Simply put, smartwatches with the noninvasive glucose sensor could play an important preventive function against type 2 diabetes, suggesting early on those lifestyle changes that, in one of the largest studies for diabetes prevention, led to a 58% reduction in diabetes development.

A new gold standard

Last summer, CNET diabetic video producer Justin Eastzer shared how his Apple Watch and continuous glucose monitor saved his life.

His Apple Watch woke him up with an alert in the middle of the night after his continuous glucose monitor detected critical blood sugar levels.

For a diabetic person, when blood levels fall below a certain threshold, the scenarios he or she faces are fainting or diabetic coma.

The alarm signal instead allowed Eastzer to wake up just in time to run to the refrigerator and drink some orange juice before passing out.

A few minutes later, once his sugar levels returned to normal, the video producer regained consciousness.

Unlike shots and glucose measurements at scheduled intervals, a continuous glucose meter measures glucose levels consistently, providing better control over glucose and a lower risk of developing debilitating consequences.

These devices attached to patients’ bodies constantly monitor blood sugar through a small tube that measures glucose levels in the interstitial fluid. And thanks to recent integrations with smartphones and smartwatches, they can send notifications and trigger an alarm if sugar levels reach too high or too low.

The problem with these devices is the cost. A 2021 study found that cost is the principal barrier of entry to the widespread adoption of these CGM devices.

Without insurance, CGM systems can cost between $160 and $500 monthly, Healthline reports. And even with insurance, these devices that have become the new standard in diabetes treatment are too expensive for most people to maintain.

If Apple could incorporate a sensor capable of reading glucose without deviating too much from the current Apple Watch price, the devices would result in a new standard for monitoring diabetes.

Compared to modern CGM devices, it would have even tighter hardware and software integration offering noninvasive wrist-worn monitoring at a fraction of the price.

A new scenario of possibilities

When the Apple Watch debuted in 2015, many health-related features were dropped as a compromise to size and battery life. Apple focused the smartwatch on notifications and tracking functions, although it had a heart rate sensor.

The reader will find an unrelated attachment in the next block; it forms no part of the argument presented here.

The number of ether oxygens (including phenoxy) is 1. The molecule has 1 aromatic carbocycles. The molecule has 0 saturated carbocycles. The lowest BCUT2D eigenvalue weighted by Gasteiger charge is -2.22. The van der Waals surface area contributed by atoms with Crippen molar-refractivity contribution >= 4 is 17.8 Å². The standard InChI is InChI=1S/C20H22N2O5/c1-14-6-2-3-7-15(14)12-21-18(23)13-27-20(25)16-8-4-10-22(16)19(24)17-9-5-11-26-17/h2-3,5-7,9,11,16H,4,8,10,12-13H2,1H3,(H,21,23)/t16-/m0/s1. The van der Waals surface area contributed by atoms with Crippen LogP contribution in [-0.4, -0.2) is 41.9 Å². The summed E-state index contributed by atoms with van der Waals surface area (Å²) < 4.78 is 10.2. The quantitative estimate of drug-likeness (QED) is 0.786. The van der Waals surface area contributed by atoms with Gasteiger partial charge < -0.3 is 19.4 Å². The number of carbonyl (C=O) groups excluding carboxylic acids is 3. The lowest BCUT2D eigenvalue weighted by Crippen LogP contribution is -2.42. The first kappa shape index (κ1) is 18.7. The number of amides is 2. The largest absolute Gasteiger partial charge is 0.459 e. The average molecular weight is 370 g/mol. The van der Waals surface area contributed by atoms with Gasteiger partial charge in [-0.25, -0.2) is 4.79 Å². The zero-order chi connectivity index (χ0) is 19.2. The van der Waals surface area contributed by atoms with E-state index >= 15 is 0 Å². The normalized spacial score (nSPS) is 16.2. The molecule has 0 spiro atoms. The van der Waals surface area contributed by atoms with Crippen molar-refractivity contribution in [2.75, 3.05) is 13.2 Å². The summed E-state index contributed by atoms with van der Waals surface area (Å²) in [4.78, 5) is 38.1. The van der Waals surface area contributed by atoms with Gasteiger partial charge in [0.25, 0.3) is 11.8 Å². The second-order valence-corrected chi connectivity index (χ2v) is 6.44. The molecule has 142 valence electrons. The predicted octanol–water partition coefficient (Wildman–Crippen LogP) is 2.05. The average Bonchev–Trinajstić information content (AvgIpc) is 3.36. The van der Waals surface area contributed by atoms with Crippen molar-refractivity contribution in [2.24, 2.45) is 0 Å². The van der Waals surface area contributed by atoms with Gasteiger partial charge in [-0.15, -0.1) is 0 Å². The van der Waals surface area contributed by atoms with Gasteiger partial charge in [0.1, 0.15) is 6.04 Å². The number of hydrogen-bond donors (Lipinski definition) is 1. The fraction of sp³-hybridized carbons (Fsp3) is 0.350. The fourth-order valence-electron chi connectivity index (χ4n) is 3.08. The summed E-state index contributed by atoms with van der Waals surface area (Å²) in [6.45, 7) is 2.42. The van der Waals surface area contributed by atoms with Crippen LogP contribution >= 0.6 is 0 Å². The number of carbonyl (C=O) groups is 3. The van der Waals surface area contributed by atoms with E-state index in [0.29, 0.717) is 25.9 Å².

Now years later, every smartwatch on the market is a more or less accurate health tracker with heart and sleep monitoring functions.

Specifically, the Apple Watch has a heart rate sensor and offers functions for electrocardiogram, body temperature sensing, and calculation of blood oxygen levels.

Cupertino’s next generations of smartwatches prospect to move even closer to Jobs’ latest vision and raise the open-ended question of how far smartwatches –or wearables in general– can go in the future.

Part of this question concerns what part wearables will play in diagnosing and monitoring other major diseases.

A team of engineers at Stanford, for instance, has developed a flexible electronic strip with the appearance of a band-aid that can measure the change in the size of a tumor down to a hundredth of a millimeter in real time.

The sensor, positively received by the oncology community, transmits size changes to a smartphone app documenting the progress of the tumor in real time.

Its measurements are precise, noninvasive, and can detect 3D shape changes that would otherwise be difficult to capture in real time with conventional technologies.

In addition, with an assembly cost of about $60, the device, dubbed FAST, could significantly speed up and shorten the screening process for cancer therapies.

To date, FAST works only with subcutaneous tumors and is awaiting testing in people. But it certainly represents a bright beginning proving how much potential wearable devices have in improving human health.

Bottom line

Soon, small wearable devices with noninvasive diagnostic sensors will flood the technology market, introducing a healthcare revolution.

Already wearables, from wristbands to watches, trackers, and patches, can measure more than 7500 behavioral and physiological variables. These devices, aided by artificial intelligence, prefigure the beginning of a new era of health through early detection and real-time monitoring of chronic diseases.

Wearable devices can enable early diagnosis, ensuring earlier treatment and a softer disease course. For example, they can predict Parkinson’s in its early state from arm gait. Or they can recognize if an elder’s balance is beginning to weaken or diagnose atrial fibrillation in time and thus save hundreds of thousands of lives at a negligible cost.

In addition to what they already do, in a matter of years, smartwatches could measure a wide range of parameters-glycemia, alcohol, hydration, markers of inflammation, and kidney and liver function.

With the help of AI, future sensors could quickly find patterns and potentially anticipate knotty health issues.

Real-time monitoring also would enable doctors to administer better treatments. And with algorithms analyzing thousands of data suggesting diagnoses, prescriptions would become more accurate, effective, and personalized.